African Journal of
Political Science and International Relations

  • Abbreviation: Afr. J. Pol. Sci. Int. Relat.
  • Language: English
  • ISSN: 1996-0832
  • DOI: 10.5897/AJPSIR
  • Start Year: 2007
  • Published Articles: 382

Full Length Research Paper

New constitution-making in Tanzania: An examination of actors’ roles and influence

Edwin Babeiya
  • Edwin Babeiya
  • Department of Political Science and Public Administration, Dar es Salaam University College of Education, University of Dar es Salaam, P.O BOX 2329, Dar es Salaam, Tanzania.
  • Google Scholar


  •  Received: 24 March 2016
  •  Accepted: 26 April 2016
  •  Published: 31 May 2016

 ABSTRACT

On 9th December, 2011 Tanzania celebrated its 50th anniversary of independence. This was later followed by the anniversary on 26th April, 2014 of a diamond jubilee for the union between Tanganyika and Zanzibar which led to the birth of the United Republic of Tanzania. During these celebrations, there was what seemed to be the popular view that Tanzania needed a new constitution for the next 50 years. It was on the basis of this recognition that the country embarked on the process of making that constitution whose ending through a referendum is in limbo. Using ten labels to discuss the involvement of various actors in the process, this study shows that elitism was predominant thus making the role of other actors, particularly the general public, seasonal and insignificant.  The study further shows that while the proposed new constitution ought to have reflected the interests of various constituencies for legitimacy purposes, parochial and partisan interests (orchestrated by elites) eclipsed the process hence immersing it into a stalemate. It thus concludes that the success or failure of the process of making the new constitution still depends much on elite consensus.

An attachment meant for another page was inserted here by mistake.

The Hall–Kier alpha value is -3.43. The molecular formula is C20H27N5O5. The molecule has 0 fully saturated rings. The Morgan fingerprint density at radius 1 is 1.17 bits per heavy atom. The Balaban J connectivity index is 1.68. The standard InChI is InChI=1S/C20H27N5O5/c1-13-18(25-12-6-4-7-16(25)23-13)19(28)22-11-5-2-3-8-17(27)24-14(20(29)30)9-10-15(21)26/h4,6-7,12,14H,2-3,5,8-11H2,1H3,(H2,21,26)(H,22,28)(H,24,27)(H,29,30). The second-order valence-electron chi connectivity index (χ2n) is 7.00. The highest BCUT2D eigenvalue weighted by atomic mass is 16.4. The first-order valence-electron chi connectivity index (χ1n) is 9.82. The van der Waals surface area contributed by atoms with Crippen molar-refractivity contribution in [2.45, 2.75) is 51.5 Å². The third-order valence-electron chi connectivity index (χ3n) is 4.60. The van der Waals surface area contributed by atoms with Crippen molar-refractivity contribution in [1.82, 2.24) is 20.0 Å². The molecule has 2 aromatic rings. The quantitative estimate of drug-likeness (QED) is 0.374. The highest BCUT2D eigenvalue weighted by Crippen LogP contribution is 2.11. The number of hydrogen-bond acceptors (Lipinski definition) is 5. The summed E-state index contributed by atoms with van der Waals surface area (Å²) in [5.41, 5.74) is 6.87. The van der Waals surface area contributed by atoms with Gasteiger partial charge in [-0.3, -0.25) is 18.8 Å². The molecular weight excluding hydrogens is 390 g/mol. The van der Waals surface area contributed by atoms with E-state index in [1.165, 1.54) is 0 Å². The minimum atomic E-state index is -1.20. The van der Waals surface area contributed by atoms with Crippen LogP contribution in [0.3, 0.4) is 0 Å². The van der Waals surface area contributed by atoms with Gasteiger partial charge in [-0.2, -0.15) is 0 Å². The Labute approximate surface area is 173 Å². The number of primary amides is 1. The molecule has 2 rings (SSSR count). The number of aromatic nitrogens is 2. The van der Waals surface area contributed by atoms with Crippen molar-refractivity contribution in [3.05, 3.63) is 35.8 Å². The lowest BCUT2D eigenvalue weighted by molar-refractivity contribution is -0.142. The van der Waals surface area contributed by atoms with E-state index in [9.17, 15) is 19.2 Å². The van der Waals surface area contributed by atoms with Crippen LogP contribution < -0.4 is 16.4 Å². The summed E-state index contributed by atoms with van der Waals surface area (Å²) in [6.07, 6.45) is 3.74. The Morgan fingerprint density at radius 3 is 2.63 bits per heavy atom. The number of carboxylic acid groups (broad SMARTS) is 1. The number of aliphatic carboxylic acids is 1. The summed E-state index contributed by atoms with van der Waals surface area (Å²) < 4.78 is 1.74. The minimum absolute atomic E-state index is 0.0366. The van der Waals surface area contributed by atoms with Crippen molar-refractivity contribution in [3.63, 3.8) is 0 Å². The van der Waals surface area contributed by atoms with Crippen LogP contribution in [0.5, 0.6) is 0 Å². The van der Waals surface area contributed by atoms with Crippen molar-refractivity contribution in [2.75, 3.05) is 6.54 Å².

Key words: Constitution, democratization, labels, constituent assembly, actors.


 INTRODUCTION

Since 1992 when Tanzania reintroduced[i] multiparty politics, the country has witnessed various developments purporting to facilitate the consolidation of democracy, one of which is the conduct of multiparty elections. Nevertheless, there have been concerns over the existence of obstacles to democratization; particularly the constitution of the United Republic of Tanzania of 1977.  Critics are particularly directed at article 74-(1) (a)-(c) of this constitution which gives powers to the president, who is also the chairman  of  the  ruling  party  to  appoint  top officials of the National Electoral Commission. Similar concerns are directed at article 41-(7) which forbids presidential results to be enquired in courts.

It is on the basis of dissatisfaction with Tanzania’s main law that opposition parties persistently advocated for the change of the 1977 constitution, triggering the then president of the United Republic of Tanzania, Jakaya Kikwete, to initiate the process of making the new constitution. The process officially began on 31st December,  2011  when  the  then  president declared his intent to initiate this process.  On 6th, April, 2012, the president appointed 32 members of the Constitution Review Commission under the chairmanship of Judge Joseph Sinde Warioba; who once served as Tanzania’s prime minister and first vice president. This commission collected public opinion regarding the new constitution throughout the country and submitted to the vice president and the prime minister the first draft of the proposed constitution on 3rd, June, 2013. The commission submitted to the president of the United Republic of Tanzania the second draft of the proposed constitution on 30th September, 2013. This submission was followed by president’s appointment of 201 members of the constituent assembly to join the members of the parliament of the United Republic of Tanzania, thus forming a total of 629 members. The constituent assembly commenced its work on 18th February, 2014 and was boycotted by the Coalition for the Defenders of People’s Constitution (popularly known in Swahili language as Umoja wa Katiba ya Wananchi- UKAWA on 16th April, 2014. On 2nd October, 2014 a draft constitution proposed by the constituent assembly was adopted after obtaining the constitutionally required threshold of two-thirds majority votes from the members of the constituent assembly representing Zanzibar and Tanzanian Mainland. The next step is the holding of a referendum, whose fate is still unclear.